He paused for a few seconds before answering, “Why not?”
There is an old parenting anecdote about the greater brunt parents have to bear raising daughters because they have to teach the girls how to protect themselves from bad boys.
But I beg to differ, not only because boys too can fall victim to bad people but also because I don’t want my son, now a toddler, to become a perpetrator of violence against women (or violence, period).
My husband and I talked several times (especially each time after hearing news about another rape) about how we would teach him to respect women in this still patriarchal world. We talk about this in the knowledge that growing up, my son would take life lessons not only from his parents but also from his peers, teachers, the environment, public figures and the media.
As new parents, we haven’t had a detailed plan on how to make it happen. But I promise myself that my son would be someone who believes in gender equality and who would fight to end violence against women (although I hope when my son is older, violence against women would have been a thing in the past).
So far, what I have in mind is a feminist education that starts from home.
Many Indonesian men (and, in some cases, women who grow up in fully assisted households) cannot and or can but refuse to look after themselves. They make the women in their lives do their laundry, wash their dirty dishes, cook their food, clean the houses etc. I don’t want my son to turn into a boy who is useless at home, and I plan to involve him in age-appropriate domestic chores. I know a lot of Indonesian families have done this. Many teenagers who have experienced living in a boarding school setting like pesantren (Islamic boarding school) or Catholic seminary adopt these skills, and nowadays a lot of parents of older children don’t hire domestic workers, instead assigning each member of the family certain chores.
Later, when he begins to explore his sexuality, I want him to always respect his partner and build a healthy relationship devoid of any kind of abuse (physical or emotional). I want to ingrain in him that when a woman (or a man) says no, it’s a NO. This could be tricky because peer pressure can turn a good (but perhaps stupid and weak) boy into a rapist. We heard about a group of boys raping the girl they hanging out with because they think she is a loose girl or stories from the United States about fraternity boys at universities gang-raping a girl during wild parties because they thought the girl was asking for it.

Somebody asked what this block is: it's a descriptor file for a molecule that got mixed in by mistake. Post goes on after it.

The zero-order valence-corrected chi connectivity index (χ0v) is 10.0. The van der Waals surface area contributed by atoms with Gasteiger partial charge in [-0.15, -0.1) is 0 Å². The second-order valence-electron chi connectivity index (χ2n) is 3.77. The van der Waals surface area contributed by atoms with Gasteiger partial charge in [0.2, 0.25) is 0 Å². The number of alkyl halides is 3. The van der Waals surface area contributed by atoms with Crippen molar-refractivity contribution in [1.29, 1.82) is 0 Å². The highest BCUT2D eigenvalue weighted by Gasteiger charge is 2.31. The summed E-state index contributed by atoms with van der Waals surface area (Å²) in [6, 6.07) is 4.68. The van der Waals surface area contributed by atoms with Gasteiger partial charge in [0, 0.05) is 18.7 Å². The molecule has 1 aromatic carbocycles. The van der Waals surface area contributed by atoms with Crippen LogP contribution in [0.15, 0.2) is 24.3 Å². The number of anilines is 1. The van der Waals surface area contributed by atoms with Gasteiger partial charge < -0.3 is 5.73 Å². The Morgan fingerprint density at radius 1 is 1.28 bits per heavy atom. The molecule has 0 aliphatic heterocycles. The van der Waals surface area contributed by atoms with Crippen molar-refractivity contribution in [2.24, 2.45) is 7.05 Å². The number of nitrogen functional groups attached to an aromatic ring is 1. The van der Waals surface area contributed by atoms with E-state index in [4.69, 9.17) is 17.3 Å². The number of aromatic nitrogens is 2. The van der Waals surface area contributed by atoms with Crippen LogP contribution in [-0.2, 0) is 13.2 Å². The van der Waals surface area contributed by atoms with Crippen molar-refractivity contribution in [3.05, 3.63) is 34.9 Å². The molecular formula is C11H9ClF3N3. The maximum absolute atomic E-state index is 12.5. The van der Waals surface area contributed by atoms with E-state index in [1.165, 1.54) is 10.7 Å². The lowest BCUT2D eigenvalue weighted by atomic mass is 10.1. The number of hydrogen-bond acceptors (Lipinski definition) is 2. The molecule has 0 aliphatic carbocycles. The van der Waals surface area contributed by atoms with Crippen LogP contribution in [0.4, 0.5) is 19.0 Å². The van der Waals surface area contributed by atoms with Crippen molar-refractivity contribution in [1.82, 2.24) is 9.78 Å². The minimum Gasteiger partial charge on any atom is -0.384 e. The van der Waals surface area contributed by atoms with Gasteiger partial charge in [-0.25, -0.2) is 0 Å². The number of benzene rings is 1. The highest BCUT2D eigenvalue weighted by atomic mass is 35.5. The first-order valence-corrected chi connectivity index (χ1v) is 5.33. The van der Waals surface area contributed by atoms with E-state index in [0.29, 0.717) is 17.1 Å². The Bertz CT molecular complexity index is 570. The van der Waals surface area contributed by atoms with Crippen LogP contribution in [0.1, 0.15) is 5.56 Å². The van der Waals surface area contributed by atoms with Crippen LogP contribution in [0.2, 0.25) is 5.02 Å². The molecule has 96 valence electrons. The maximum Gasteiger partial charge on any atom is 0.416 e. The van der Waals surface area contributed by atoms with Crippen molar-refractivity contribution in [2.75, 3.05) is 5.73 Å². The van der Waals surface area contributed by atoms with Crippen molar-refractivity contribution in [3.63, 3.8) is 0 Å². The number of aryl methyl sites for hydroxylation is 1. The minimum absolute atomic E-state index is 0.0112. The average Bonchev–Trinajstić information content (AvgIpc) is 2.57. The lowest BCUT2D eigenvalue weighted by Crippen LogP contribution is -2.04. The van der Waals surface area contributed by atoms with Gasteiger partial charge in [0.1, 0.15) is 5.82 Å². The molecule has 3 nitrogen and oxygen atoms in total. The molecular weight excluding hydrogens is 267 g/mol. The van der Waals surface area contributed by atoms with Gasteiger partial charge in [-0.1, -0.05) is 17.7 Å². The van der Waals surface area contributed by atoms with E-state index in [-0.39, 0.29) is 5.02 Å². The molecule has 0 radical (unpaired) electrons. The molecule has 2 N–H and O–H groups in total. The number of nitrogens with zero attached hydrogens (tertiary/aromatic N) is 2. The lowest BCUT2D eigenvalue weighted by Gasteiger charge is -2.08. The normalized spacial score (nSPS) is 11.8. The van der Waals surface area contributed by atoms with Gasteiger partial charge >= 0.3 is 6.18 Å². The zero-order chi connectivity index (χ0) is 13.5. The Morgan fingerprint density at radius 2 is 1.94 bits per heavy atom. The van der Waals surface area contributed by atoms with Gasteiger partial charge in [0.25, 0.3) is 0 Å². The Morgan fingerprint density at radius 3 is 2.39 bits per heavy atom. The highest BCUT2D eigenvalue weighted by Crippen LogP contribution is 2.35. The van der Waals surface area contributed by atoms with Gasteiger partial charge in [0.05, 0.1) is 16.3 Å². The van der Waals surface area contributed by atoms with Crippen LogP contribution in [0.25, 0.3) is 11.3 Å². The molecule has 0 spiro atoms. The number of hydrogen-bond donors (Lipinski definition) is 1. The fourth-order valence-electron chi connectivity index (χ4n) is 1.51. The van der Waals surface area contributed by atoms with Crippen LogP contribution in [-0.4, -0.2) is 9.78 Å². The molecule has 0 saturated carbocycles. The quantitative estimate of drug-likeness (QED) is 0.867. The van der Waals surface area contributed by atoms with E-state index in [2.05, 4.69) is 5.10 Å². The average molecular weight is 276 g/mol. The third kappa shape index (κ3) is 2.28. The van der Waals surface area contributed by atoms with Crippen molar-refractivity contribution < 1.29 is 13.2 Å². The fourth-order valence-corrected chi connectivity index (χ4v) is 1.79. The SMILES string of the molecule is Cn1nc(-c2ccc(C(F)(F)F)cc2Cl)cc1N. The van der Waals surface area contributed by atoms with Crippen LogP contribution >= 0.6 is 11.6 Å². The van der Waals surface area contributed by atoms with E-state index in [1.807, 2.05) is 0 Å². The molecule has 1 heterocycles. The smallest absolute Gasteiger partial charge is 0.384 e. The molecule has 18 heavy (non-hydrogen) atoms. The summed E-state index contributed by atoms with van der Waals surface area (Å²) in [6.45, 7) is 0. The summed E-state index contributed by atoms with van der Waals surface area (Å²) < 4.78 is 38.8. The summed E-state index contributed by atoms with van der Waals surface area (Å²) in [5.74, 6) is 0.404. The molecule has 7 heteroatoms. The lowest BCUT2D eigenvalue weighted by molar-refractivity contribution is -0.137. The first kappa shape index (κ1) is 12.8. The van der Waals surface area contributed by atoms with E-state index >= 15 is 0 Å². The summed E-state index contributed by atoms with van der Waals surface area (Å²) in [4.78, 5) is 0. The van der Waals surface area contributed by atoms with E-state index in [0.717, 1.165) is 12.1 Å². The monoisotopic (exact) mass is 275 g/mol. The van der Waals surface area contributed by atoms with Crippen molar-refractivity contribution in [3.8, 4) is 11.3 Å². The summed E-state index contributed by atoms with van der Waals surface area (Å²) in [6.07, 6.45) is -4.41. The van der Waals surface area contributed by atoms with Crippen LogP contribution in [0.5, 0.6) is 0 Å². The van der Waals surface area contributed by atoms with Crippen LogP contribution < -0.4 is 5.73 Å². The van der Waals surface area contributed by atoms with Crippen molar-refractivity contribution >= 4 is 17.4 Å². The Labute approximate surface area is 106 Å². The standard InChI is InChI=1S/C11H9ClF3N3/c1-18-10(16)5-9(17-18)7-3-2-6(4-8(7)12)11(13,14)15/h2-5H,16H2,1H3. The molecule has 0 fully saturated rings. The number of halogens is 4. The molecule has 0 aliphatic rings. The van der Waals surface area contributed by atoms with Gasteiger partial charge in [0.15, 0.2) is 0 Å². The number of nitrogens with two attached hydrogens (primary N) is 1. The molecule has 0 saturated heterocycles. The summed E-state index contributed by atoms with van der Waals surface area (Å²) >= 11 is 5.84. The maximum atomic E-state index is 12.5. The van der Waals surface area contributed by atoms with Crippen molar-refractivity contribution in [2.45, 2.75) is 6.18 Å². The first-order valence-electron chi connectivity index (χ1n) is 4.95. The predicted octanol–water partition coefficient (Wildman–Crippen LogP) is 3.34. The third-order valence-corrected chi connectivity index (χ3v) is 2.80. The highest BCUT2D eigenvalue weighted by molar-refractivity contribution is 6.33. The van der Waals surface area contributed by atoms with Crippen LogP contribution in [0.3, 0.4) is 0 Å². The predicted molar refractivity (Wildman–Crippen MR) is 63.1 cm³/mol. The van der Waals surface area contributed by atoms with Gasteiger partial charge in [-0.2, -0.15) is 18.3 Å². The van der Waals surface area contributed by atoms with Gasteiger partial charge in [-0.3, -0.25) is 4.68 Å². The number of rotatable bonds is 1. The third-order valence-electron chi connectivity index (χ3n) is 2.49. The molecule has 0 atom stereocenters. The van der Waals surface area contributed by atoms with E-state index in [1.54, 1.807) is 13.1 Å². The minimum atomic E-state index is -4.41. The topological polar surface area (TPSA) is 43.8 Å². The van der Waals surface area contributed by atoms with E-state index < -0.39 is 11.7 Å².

This is probably not easy but I get the encouragement I need from several movements across the globe that have started to include boys and men in the fight for gender equality.
Recently, there was a trend of male celebrities wearing T-shirts that say “This is what a feminist looks like.” Yes, there was the subsequent awkward and embarrassing revelation of the sweatshop in Mauritius where the women workers made the T-shirts, but that aside, I still love the idea. Especially when it’s Benedict Cumberbatch wearing the T-shirt.
I have also learned about “Ring the Bell” campaign by the global human rights organization Breakthrough. The movement carries the tagline: One million men. One million promises. End violence against women.
I don’t know whether my son will someday grow up into an activist like those in Aliansi Laki Laki Baru, but for a start I plan to bring my boy to One Billion Rising Indonesia to dance with hundreds other women and men to campaign for the end of violence against women on Feb. 14. In his pink T-shirt.
Evi Mariani Sofian is a journalist at an English-daily newspaper in Jakarta.